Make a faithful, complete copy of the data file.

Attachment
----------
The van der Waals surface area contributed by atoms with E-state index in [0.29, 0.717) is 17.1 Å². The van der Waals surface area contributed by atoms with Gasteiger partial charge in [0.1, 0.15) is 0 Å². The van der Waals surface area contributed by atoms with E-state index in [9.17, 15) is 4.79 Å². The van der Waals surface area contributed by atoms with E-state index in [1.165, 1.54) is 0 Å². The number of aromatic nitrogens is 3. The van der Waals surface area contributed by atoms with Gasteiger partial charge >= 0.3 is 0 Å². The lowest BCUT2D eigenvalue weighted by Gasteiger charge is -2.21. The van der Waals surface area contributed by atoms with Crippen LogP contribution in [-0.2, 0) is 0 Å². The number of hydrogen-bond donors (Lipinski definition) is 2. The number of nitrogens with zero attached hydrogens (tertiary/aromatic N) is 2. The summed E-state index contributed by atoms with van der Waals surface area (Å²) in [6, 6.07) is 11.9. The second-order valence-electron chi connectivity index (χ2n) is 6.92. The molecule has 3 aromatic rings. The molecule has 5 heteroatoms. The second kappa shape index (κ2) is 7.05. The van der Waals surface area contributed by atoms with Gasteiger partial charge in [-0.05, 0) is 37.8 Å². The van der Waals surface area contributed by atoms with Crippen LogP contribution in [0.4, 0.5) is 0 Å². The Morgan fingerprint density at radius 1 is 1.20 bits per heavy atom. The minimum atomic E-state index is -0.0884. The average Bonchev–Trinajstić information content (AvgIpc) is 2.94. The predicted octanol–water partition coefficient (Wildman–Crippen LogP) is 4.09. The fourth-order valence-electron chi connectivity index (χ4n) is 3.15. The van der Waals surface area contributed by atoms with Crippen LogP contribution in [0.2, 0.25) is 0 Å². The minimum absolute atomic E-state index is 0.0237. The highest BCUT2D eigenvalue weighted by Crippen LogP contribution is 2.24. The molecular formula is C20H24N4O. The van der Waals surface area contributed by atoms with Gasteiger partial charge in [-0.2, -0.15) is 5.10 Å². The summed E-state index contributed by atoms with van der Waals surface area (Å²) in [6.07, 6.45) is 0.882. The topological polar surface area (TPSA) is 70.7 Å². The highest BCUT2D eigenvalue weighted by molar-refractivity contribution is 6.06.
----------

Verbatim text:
The van der Waals surface area contributed by atoms with E-state index in [0.29, 0.717) is 17.1 Å². The van der Waals surface area contributed by atoms with Gasteiger partial charge in [0.1, 0.15) is 0 Å². The van der Waals surface area contributed by atoms with E-state index in [9.17, 15) is 4.79 Å². The van der Waals surface area contributed by atoms with E-state index in [1.165, 1.54) is 0 Å². The number of aromatic nitrogens is 3. The van der Waals surface area contributed by atoms with Gasteiger partial charge >= 0.3 is 0 Å². The lowest BCUT2D eigenvalue weighted by Gasteiger charge is -2.21. The van der Waals surface area contributed by atoms with Crippen LogP contribution in [-0.2, 0) is 0 Å². The number of hydrogen-bond donors (Lipinski definition) is 2. The number of nitrogens with zero attached hydrogens (tertiary/aromatic N) is 2. The summed E-state index contributed by atoms with van der Waals surface area (Å²) in [6, 6.07) is 11.9. The second-order valence-electron chi connectivity index (χ2n) is 6.92. The molecule has 3 aromatic rings. The molecule has 5 heteroatoms. The second kappa shape index (κ2) is 7.05. The van der Waals surface area contributed by atoms with Gasteiger partial charge in [-0.05, 0) is 37.8 Å². The van der Waals surface area contributed by atoms with Crippen LogP contribution in [0.4, 0.5) is 0 Å². The Morgan fingerprint density at radius 1 is 1.20 bits per heavy atom. The minimum atomic E-state index is -0.0884. The average Bonchev–Trinajstić information content (AvgIpc) is 2.94. The predicted octanol–water partition coefficient (Wildman–Crippen LogP) is 4.09. The fourth-order valence-electron chi connectivity index (χ4n) is 3.15. The van der Waals surface area contributed by atoms with Crippen LogP contribution in [0.2, 0.25) is 0 Å². The minimum absolute atomic E-state index is 0.0237. The highest BCUT2D eigenvalue weighted by Crippen LogP contribution is 2.24. The molecular formula is C20H24N4O. The van der Waals surface area contributed by atoms with Gasteiger partial charge in [-0.2, -0.15) is 5.10 Å². The summed E-state index contributed by atoms with van der Waals surface area (Å²) in [6.07, 6.45) is 0.882. The topological polar surface area (TPSA) is 70.7 Å². The highest BCUT2D eigenvalue weighted by molar-refractivity contribution is 6.06.